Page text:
Yes, I know that not everybody in the whole wide world can just lay down their swords of disdain and hate for anything that’s not considered “a work of art”, but trust me, if you like old, cheesy, 80’s flicks like Maximum Overdrive or even the Terminator, then this is an absolute blast from the past, that just so happens to be a movie made in the new millennium. But still, you get my drift: Expect this movie to be utter garbage and somehow, you will have fun.

Now, that’s not to say that this movie is totally amazing and perfect because it’s so dumb and over-the-top and knows it, because there are more than a few problems that this movie ran into and brought it all down as a matter of fact.

What takes this movie away from being very fun is that, like any other movie ever made in the existence of man, there does need to be some cooling-down time so that we can get to know our characters, their plight, what keeps them living on and on, and why it is that we should keep on rooting for them. I get that this needed to happen, but whenever you have quality-actors like Charles S. Dutton, or Paul Bettany, or even Dennis Quaid delivering lines like, “Show me your teeth!”, you just know that you’re in for a good, old fashioned, goofy-as-hell treat. That’s why when things slow up and get a bit serious, things are boring and they only get worse as time goes on.

But then, just as I would start to get annoyed with how serious and melodramatic this movie wanted to get for me, it pulls something completely out of its ass like a walking, talking, and sinister demon-child, and just had me rolling around in my seat. Sure, you could look at this as something as “total and complete crap”, but that’s sort of the point. There’s some messages to be brought about following God’s plan and how it’s up to us to interpret for ourselves what it is exactly that God wants us to do, or not to do, that totally gets lost in the shuffle of blood, action, and F-bombs; and with good reason, because all that stuff was really bringing down the vibes, man.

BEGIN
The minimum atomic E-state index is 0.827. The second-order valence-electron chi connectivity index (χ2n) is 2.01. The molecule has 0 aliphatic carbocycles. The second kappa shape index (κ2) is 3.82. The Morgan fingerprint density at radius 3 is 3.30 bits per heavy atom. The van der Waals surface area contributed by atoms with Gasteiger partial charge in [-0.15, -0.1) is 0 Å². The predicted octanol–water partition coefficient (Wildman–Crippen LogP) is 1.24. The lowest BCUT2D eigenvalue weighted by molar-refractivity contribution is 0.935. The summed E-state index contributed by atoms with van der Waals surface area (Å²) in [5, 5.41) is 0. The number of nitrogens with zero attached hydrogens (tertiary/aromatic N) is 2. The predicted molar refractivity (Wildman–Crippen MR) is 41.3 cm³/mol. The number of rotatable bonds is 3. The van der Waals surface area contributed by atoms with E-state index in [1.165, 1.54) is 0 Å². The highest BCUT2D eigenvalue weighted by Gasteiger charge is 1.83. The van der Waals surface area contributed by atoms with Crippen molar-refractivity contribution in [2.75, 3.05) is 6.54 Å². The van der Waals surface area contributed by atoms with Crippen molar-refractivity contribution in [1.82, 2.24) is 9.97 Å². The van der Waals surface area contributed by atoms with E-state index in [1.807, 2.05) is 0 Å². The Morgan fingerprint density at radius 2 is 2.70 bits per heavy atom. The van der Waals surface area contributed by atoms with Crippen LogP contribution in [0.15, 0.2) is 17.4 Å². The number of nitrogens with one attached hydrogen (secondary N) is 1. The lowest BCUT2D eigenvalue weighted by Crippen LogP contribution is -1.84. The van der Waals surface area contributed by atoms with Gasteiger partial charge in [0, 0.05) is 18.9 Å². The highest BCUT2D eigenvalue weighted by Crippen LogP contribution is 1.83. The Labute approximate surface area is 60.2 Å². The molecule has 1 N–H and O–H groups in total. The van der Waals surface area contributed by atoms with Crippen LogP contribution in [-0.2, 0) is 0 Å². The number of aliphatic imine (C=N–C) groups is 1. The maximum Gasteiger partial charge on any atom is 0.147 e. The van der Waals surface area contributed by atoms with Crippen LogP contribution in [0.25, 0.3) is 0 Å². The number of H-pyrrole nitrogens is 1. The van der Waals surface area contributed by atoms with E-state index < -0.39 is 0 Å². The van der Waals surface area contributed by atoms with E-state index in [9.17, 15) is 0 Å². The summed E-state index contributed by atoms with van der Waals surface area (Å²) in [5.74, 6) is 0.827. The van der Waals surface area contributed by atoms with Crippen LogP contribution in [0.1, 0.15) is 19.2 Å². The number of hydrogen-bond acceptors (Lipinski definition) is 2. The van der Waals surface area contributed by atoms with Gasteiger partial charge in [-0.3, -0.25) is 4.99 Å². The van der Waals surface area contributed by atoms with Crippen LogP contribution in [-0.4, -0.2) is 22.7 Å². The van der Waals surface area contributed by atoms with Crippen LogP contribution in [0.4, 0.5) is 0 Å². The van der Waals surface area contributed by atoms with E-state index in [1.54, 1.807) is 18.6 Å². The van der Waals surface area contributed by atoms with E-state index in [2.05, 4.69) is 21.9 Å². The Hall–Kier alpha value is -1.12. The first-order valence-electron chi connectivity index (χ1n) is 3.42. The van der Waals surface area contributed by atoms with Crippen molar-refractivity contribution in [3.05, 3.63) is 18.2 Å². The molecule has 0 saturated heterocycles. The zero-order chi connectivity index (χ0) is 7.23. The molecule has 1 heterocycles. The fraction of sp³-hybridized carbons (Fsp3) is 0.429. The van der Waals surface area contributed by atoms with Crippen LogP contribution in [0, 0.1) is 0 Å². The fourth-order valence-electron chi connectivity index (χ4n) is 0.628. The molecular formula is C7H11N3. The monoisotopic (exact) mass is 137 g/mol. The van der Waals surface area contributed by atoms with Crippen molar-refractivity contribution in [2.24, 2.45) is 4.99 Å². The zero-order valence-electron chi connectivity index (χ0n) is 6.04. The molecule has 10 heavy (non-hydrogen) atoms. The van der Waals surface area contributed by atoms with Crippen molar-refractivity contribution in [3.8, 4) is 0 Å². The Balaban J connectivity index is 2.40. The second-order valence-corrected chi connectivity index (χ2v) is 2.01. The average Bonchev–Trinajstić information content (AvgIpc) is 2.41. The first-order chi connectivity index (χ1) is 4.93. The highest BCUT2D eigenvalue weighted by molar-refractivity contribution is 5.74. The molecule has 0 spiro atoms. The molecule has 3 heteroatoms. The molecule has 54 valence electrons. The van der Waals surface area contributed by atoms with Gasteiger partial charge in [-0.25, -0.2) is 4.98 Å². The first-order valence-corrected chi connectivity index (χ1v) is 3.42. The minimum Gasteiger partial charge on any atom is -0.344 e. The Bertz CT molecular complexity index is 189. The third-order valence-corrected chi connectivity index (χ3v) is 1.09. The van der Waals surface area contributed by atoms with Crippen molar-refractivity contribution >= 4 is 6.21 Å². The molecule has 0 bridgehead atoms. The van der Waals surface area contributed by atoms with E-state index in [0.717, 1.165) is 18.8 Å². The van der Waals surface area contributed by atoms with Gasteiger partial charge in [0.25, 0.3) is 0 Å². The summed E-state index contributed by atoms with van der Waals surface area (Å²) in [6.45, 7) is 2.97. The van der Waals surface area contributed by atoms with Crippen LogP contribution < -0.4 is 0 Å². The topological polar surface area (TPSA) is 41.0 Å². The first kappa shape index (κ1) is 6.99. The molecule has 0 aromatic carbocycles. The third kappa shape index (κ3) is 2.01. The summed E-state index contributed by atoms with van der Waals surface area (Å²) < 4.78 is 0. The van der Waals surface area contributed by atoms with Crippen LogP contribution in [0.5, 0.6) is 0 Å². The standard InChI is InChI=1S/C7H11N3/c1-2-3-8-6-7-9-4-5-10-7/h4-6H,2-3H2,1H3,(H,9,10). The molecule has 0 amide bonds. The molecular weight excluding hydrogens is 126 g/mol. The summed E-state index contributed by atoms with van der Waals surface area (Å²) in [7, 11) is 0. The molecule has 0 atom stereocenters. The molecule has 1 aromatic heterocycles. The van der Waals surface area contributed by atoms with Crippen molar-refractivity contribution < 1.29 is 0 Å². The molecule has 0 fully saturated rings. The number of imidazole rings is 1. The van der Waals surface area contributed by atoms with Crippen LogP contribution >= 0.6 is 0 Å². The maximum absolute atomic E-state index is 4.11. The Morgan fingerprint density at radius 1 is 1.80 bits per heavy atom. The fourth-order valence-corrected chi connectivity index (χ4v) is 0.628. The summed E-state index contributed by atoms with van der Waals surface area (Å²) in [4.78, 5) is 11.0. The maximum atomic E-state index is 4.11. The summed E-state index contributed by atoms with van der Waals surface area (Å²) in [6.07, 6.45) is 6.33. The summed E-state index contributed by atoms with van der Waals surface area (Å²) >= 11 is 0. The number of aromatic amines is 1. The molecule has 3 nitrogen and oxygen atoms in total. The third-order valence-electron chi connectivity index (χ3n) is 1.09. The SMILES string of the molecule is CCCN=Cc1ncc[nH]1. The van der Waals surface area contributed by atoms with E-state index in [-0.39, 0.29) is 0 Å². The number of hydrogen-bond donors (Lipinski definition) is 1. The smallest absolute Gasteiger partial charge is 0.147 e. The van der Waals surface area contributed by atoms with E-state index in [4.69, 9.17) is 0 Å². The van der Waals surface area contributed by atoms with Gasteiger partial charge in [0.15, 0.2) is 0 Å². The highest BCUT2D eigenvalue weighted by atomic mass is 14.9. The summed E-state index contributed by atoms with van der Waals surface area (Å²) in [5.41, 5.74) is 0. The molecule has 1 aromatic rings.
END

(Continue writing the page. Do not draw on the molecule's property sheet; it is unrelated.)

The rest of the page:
I spy with my little eye, five different people who definitely lost a bet or two.

I spy with my little eye, five different people who definitely lost a bet or two.

All this movie needed to do was give me some actors like Tyrese Gibson, Lucas Black, and even Kate Walsh enough moments where they got to be crazy and/or shoot something, and then I was good. And thankfully, I got to be of witness to that, more than times than one human being probably should be exposed to. However, I enjoyed it and I think that if you’re going to get a random ensemble such as this together, you need to allow them to do as much as possible, with at least something of a script. It doesn’t matter if the script is awful and even makes some of the actor’s doing the line-readings a little embarrassed – all that matters is that they seem like they’re having a fun time, even if the movie they’re in is as deadly serious as you can get.

That’s why when you have a talent like Dennis Quaid who is able to be gruff, mean, and a bit silly at the same time, it’s a joy to watch because you know that he’s in on the joke, even if the movie doesn’t like to show it off too often. As for somebody like Bettany, well, I feel bad for him because while this is a rare leading-role for the guy, he’s way too stiff and just seems like he showed up late to a party that everybody was already high and drunk at. Maybe that’s exactly how it was on set, so if that is the case, then Bettany deserves an Oscar. But for his work here, I feel bad that somebody as talented and as reliable as him still has yet to be given that leading role that puts him on the same marquee as many other supporting players who went big time.